Photo and Resume Information

Unsolicited phone calls and personal visits to casting directors are prohibited in the entertainment industry. Not only does it display a huge level of non-professionalism, it is extremely inconsiderate of casting directors time. They receive hundreds, and even thousands of photos and resumes every week. They certainly can not accommodate being inundated with phone calls from actors, and aspiring actors. Talent Agents who know casting directors can call them if it is for a very important reason such as rescheduling a client for an audition.

I have been receiving some inquiries regarding what type of photos and resumes to send to a casting director or agent. Here is a sample of a professional actors resume and photo. The photo should not be a school photo, glamor shot, or a snapshot taken by a non-professional photographer. The photo should be color and professionally taken. Just remember that your photo is your calling card. It should represent the “real” you, the way you look in everyday life. If your hair is long in the photo, then your hair should be long when you walk in the casting office. If your skin is fair, then you should not come to the casting office with a dark tan. Always keep your photos up-to-date according to your look.

Also, there is no such thing as an “application” to fill out for acting jobs. Just the 8″X10″ color photo and resume.

The photo can be taken either horizontal or vertical.

Sample Headshots:
Photo and Resume Information 1
Actress Kirsten Feher

Photo and Resume Information 3
Actress Cheyenne Logan

Photo and Resume Information 5
This is child actor Marcus Calderon, and he landed a national Disneyland commercial with this photo.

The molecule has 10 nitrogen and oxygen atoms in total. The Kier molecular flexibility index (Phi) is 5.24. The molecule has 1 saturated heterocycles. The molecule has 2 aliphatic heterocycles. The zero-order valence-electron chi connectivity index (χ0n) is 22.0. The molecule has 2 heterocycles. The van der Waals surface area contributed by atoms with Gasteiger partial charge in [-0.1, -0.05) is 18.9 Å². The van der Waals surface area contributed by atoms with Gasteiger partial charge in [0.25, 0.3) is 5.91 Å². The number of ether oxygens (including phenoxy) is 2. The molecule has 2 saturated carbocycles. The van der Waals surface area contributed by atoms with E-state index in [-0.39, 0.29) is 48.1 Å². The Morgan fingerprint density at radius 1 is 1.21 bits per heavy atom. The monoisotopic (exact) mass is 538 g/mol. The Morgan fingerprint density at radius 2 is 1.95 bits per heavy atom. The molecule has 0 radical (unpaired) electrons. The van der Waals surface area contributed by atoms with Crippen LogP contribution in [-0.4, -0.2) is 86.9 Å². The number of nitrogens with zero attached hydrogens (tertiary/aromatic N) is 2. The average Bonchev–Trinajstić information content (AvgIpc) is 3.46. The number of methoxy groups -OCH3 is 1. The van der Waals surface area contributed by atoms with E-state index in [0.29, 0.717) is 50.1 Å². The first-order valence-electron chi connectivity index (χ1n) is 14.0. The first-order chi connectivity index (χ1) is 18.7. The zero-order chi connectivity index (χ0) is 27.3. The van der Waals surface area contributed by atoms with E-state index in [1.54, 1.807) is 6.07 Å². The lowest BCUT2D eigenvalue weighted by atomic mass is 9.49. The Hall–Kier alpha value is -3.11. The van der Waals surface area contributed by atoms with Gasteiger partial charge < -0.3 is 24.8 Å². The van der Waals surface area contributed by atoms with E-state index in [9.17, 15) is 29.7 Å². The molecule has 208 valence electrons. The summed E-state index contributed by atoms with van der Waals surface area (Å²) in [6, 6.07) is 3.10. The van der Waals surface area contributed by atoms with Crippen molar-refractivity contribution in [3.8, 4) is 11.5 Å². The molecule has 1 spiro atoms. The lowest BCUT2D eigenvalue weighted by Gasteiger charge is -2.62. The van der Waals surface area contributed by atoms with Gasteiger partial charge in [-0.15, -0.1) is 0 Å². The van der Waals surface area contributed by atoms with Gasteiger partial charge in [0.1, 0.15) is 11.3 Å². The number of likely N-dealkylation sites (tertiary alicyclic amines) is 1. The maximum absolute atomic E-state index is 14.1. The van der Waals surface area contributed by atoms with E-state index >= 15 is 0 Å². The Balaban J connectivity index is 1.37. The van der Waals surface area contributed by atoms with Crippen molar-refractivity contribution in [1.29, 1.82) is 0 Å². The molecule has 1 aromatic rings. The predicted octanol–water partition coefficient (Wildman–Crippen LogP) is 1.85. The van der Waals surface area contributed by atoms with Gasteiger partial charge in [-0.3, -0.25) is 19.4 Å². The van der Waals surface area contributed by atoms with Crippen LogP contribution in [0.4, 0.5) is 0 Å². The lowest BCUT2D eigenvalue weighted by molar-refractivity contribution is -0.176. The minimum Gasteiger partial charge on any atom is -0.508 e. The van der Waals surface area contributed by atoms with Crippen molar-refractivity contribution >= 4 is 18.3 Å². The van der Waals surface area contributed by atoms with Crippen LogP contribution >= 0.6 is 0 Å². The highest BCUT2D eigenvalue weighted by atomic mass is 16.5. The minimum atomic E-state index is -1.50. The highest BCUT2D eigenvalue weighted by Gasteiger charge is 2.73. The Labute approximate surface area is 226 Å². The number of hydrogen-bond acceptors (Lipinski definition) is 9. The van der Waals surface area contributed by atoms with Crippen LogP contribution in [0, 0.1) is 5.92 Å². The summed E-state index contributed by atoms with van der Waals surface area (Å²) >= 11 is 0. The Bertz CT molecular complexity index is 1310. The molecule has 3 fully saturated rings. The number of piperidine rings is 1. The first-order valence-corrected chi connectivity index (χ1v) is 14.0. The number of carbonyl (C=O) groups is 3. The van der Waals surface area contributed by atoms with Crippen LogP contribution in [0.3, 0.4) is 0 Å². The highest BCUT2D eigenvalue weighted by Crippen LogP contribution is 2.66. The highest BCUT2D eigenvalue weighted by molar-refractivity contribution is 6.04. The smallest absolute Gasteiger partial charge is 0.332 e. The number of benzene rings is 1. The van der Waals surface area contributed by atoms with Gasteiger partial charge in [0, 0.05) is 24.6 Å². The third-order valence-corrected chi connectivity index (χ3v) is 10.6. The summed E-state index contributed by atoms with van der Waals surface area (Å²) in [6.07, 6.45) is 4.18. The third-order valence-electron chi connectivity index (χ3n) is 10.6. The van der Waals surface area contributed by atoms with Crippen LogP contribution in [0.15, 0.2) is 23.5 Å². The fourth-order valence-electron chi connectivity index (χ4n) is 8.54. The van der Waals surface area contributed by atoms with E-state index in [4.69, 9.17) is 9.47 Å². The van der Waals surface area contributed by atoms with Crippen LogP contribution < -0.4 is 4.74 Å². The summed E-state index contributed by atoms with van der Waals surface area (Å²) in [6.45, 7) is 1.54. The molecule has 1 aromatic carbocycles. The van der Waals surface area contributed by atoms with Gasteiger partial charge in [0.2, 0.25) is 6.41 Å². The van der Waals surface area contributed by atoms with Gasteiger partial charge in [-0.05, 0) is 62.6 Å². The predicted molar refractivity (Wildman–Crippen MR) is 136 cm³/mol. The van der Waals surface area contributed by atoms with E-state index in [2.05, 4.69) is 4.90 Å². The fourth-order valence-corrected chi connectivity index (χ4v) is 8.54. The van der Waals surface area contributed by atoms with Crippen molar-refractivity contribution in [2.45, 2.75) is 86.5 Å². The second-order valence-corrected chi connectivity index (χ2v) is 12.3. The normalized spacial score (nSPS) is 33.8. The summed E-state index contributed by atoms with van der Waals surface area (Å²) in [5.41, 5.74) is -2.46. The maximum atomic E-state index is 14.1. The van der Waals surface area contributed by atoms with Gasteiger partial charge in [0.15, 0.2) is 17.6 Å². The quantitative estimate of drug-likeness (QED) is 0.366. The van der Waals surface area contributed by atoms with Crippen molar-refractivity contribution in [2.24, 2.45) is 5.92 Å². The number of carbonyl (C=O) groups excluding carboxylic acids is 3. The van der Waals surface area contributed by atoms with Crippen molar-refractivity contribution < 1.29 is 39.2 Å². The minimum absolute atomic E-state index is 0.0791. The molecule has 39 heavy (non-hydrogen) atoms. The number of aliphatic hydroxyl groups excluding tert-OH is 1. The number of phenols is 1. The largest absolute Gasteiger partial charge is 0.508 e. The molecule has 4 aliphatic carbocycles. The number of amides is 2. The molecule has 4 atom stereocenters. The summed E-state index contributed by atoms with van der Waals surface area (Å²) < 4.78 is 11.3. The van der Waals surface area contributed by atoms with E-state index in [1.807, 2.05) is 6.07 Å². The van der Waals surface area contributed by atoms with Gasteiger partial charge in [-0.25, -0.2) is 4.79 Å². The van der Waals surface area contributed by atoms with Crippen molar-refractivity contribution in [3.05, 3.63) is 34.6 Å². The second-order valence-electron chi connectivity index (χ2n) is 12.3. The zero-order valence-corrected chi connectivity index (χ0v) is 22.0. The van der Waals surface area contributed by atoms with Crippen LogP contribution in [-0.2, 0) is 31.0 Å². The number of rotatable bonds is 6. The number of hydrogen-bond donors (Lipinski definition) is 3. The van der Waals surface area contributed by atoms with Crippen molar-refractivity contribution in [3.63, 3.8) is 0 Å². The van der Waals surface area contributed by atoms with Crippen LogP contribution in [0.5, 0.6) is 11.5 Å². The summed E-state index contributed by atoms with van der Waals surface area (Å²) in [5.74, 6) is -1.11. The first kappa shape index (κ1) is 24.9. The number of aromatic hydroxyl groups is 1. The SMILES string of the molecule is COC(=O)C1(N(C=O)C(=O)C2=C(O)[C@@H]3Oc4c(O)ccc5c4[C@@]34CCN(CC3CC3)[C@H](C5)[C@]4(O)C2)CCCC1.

Sample Resume:

Photo and Resume Information 7

One last note about your photos:

If you can’t afford to pay a professional photographer to take your photos right now, you can try something else. If there is a school nearby that has a photography department, go there and see if you can do “testing”. Testing is when you exchange your time posing for a photography student in exchange for them taking some theatrical headshots and giving you some prints.


After you get your photos done, get an original 8″x10″ print from the photographer, then have that duplicated. Here is where I recommend (you can do it by mail):

Argentum Photo Lab

Your name and any union affiliations should be printed on the bottom of the photo, either on the border or on the corner of the photo itself. Both the photo and resume should be exactly 8×10″ and stapled back-to-back on all four corners. Do NOT paper clip the resume, but staple it on all four corners. That way if by some chance the photo does become detached from the resume, the casting director can match them up again. I use a light blue, light grey, or sand color parchment paper, it looks good and is stronger than regular thin printing paper. Paper clip your cover letter to the front of the photo and resume, and have that trimmed to 8×10 so they are all the same size. Send it out in a large manila envelope.

Include a very brief cover letter with your submission, stating that you are interested in auditioning for an acting role, or that you are seeking representation by an agent.


About Author

John Done is a casting auditions writer.

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